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Last Updated on May 1, 2020
If you’ve begun to notice that when you eat out more menus appear to be bragging about their selection of fresh, natural, and wholesome dishes, this it isn’t just a new marketing ploy You’re actually noticing a trend among major restaurant chains to remove GMO foods and those loaded with unhealthy stuff like High Fructose Corn Syrup, Partially Hydrogenated oil, or Aspartame.
These changes aren’t due to a wave of enlightened thinking sweeping through the major boardrooms associated with the restaurant business. They are the results of a consumer-driven shift in thinking due to a greater level of information available about the toxic effects of certain food colors, ingredients, and preservatives.
Bad news spreads quickly on the Internet, and the food manufacturing industry is finding it harder to hide the fact that many of the things they add to enhance taste or improve shelf life aren’t just bad for humans but downright toxic. Add this growing awareness spread by health-conscious blogs and YouTube channels to the fact that healthcare legislation appears to be in a political tailspin and to the fact that successful grocers like Thrive Market, Sprouts, Trader Joe’s and restaurants like Chipotle and Panera are spreading the gospel of wholesome dining by providing fresher, less processed foods and suddenly you have a perfect storm that is forcing people to become more mindful about what they eat.
If you happen to be one of these forward-thinking entrepreneurs who have been cogitating for some time now about applying for a food handlers card and opening up a healthy eatery, now is the time to take full advantage of this growing public awareness about healthy eating.
Here are 4 ideas to help you get started:
- Three things you need to understand about how to market your business.
- Understand the segment of the population that will love your business model.
Although more people are aware of the benefits of healthier eating, it’s still a small percentage of the restaurant-eating public. Most of the general public don’t bother questioning the purity of the foods they consume and have not made the connection between ill-health and poor nutritional food choices.
Your future health-conscious diners are likely to be:
- · Millennial
- · Be parents of young children
- · Urban
- · Affluent
- · Ethnically diverse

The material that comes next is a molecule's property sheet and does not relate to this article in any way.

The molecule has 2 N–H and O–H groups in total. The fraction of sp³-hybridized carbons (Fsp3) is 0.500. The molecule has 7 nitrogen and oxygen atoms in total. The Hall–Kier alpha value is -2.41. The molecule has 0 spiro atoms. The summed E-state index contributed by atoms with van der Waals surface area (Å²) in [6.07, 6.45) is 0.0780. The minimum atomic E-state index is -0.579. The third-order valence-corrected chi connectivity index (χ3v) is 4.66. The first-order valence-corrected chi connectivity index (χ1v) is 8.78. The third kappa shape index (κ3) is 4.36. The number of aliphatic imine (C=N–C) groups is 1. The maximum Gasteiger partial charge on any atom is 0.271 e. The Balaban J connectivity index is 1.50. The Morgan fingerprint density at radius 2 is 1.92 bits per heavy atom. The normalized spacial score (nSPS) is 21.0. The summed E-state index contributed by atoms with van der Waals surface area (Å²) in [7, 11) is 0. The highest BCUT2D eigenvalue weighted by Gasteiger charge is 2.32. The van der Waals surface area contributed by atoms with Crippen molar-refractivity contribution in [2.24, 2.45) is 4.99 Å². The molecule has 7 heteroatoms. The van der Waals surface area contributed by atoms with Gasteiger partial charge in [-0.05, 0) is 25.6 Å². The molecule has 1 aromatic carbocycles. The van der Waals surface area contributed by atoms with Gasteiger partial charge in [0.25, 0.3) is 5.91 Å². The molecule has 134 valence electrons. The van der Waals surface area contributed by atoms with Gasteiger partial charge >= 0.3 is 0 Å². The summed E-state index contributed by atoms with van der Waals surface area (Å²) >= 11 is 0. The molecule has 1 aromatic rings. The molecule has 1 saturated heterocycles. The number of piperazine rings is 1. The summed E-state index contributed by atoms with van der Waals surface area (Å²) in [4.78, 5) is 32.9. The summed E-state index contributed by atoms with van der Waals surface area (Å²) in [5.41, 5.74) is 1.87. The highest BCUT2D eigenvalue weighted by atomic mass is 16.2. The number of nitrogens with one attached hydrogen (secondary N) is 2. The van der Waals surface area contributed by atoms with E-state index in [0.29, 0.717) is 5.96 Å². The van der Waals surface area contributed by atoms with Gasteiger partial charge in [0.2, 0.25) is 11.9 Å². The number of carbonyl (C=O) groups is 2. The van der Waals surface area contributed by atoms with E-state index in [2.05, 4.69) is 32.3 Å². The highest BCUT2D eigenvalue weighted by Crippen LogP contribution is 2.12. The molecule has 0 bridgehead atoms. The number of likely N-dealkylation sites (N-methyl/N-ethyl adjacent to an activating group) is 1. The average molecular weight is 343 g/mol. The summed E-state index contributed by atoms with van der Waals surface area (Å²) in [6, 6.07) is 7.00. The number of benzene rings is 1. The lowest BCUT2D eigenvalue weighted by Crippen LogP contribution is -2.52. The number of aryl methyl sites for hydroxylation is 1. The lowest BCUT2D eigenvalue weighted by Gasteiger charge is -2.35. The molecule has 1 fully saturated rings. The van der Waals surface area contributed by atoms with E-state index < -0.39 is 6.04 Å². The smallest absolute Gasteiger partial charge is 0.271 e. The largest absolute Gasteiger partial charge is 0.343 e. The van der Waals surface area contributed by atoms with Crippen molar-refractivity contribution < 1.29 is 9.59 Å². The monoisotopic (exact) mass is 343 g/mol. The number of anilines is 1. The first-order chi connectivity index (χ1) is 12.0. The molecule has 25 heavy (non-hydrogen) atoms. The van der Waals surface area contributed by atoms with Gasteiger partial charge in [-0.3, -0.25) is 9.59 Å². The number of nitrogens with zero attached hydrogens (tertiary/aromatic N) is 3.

- · Health-oriented
- · Figuring out how to make smarter eating choices
- Understand what your diners want from you.
As a restaurant owner diners expect the following things from you:
- You are transparent in how you operate your business.
- You are able to help people figure out what healthy foods to select from the menu.
- You are able to provide higher-quality foods than regular restaurants. Since your costs will be higher, you need to justify your prices.
- You are conversant with what is happening in the food industry
You personally believe in the value of healthy lifestyle.
- Understand how to speak the language.
The descriptive words you use in all your marketing promotions—ranging from your print ads to your window displays to your menus—can make or break your business.
Here, for example are some quality distinction markers you should be using to advertise your menu:
- · Fresh
- · Seasonal
- · Locally grown
- Niche down your business.
What is it that health-conscious people love to eat that isn’t being served by other health-oriented restaurants in your local community? You’ll have to do extensive research, including surveys, to identify an unmet need that your business can fill.
- Don’t sacrifice taste for the sake of purity.
Many people don’t like to eat healthy foods because they don’t taste good. People don’t just want healthy food; they also want healthy food that taste good. It may seem a bit of a paradox to talk about healthy food that doesn’t taste bland, but you will have to find recipes that even people who prefer the standard American diet would love.
- Continue to follow restaurant best practices.
Even if you aren’t impressed with the quality of foods that you get at most chain food restaurants, you do have to admit that they have set a high standard when it comes to restaurant best practices. For instance, they focus on ambiance, helpful wait staff, efficient checkouts, and so on. Don’t assume that because you are serving healthy, delicious food that isn’t available anywhere else for miles that you can relax the high standards diners have come to expect from good restaurants.
The demand for healthy dining options has never been greater. Naturally, this is good news for the consumer. And it’s also excellent news for you as a culinary-minded entrepreneur to open up a nutrition-driven restaurant or eatery with no shortage of flavor.